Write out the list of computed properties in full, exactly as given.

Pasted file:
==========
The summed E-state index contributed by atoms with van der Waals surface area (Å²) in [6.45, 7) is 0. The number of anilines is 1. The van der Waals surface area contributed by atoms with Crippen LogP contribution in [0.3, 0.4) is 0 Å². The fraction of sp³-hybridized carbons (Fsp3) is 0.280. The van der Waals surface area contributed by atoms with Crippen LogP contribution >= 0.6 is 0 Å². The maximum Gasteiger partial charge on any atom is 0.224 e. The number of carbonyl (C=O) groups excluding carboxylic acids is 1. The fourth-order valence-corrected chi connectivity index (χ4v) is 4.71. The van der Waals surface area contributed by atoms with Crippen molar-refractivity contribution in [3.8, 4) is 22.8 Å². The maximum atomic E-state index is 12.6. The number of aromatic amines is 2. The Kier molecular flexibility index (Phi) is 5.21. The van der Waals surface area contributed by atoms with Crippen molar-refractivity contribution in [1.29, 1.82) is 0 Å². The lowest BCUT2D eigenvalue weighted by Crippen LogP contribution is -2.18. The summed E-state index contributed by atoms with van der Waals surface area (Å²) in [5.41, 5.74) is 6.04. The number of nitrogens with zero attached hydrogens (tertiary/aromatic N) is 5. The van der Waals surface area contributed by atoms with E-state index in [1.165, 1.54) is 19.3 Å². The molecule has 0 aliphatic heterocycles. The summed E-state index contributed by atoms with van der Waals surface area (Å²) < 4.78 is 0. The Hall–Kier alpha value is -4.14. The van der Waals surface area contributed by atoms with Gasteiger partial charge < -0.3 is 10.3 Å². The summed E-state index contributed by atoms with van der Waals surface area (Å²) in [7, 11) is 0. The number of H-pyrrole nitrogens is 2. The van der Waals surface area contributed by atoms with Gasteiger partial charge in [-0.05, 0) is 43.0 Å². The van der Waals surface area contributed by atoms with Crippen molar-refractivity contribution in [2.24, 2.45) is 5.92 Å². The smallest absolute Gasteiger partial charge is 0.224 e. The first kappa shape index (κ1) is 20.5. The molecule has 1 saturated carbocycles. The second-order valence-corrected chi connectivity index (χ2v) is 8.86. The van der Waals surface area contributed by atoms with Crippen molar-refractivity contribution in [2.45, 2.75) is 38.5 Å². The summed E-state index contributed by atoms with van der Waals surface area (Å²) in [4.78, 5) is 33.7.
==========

The summed E-state index contributed by atoms with van der Waals surface area (Å²) in [6.45, 7) is 0. The number of anilines is 1. The van der Waals surface area contributed by atoms with Crippen LogP contribution in [0.3, 0.4) is 0 Å². The fraction of sp³-hybridized carbons (Fsp3) is 0.280. The van der Waals surface area contributed by atoms with Crippen LogP contribution >= 0.6 is 0 Å². The maximum Gasteiger partial charge on any atom is 0.224 e. The number of carbonyl (C=O) groups excluding carboxylic acids is 1. The fourth-order valence-corrected chi connectivity index (χ4v) is 4.71. The van der Waals surface area contributed by atoms with Crippen molar-refractivity contribution in [3.8, 4) is 22.8 Å². The maximum atomic E-state index is 12.6. The number of aromatic amines is 2. The Kier molecular flexibility index (Phi) is 5.21. The van der Waals surface area contributed by atoms with Crippen molar-refractivity contribution in [1.29, 1.82) is 0 Å². The lowest BCUT2D eigenvalue weighted by Crippen LogP contribution is -2.18. The summed E-state index contributed by atoms with van der Waals surface area (Å²) in [5.41, 5.74) is 6.04. The number of nitrogens with zero attached hydrogens (tertiary/aromatic N) is 5. The van der Waals surface area contributed by atoms with E-state index in [1.165, 1.54) is 19.3 Å². The molecule has 0 aliphatic heterocycles. The summed E-state index contributed by atoms with van der Waals surface area (Å²) < 4.78 is 0. The Hall–Kier alpha value is -4.14. The van der Waals surface area contributed by atoms with Gasteiger partial charge < -0.3 is 10.3 Å². The summed E-state index contributed by atoms with van der Waals surface area (Å²) in [7, 11) is 0. The number of H-pyrrole nitrogens is 2. The van der Waals surface area contributed by atoms with Gasteiger partial charge in [-0.05, 0) is 43.0 Å². The van der Waals surface area contributed by atoms with Crippen molar-refractivity contribution in [2.24, 2.45) is 5.92 Å². The smallest absolute Gasteiger partial charge is 0.224 e. The first kappa shape index (κ1) is 20.5. The molecule has 1 saturated carbocycles. The second-order valence-corrected chi connectivity index (χ2v) is 8.86. The van der Waals surface area contributed by atoms with Crippen molar-refractivity contribution in [2.45, 2.75) is 38.5 Å². The summed E-state index contributed by atoms with van der Waals surface area (Å²) in [4.78, 5) is 33.7.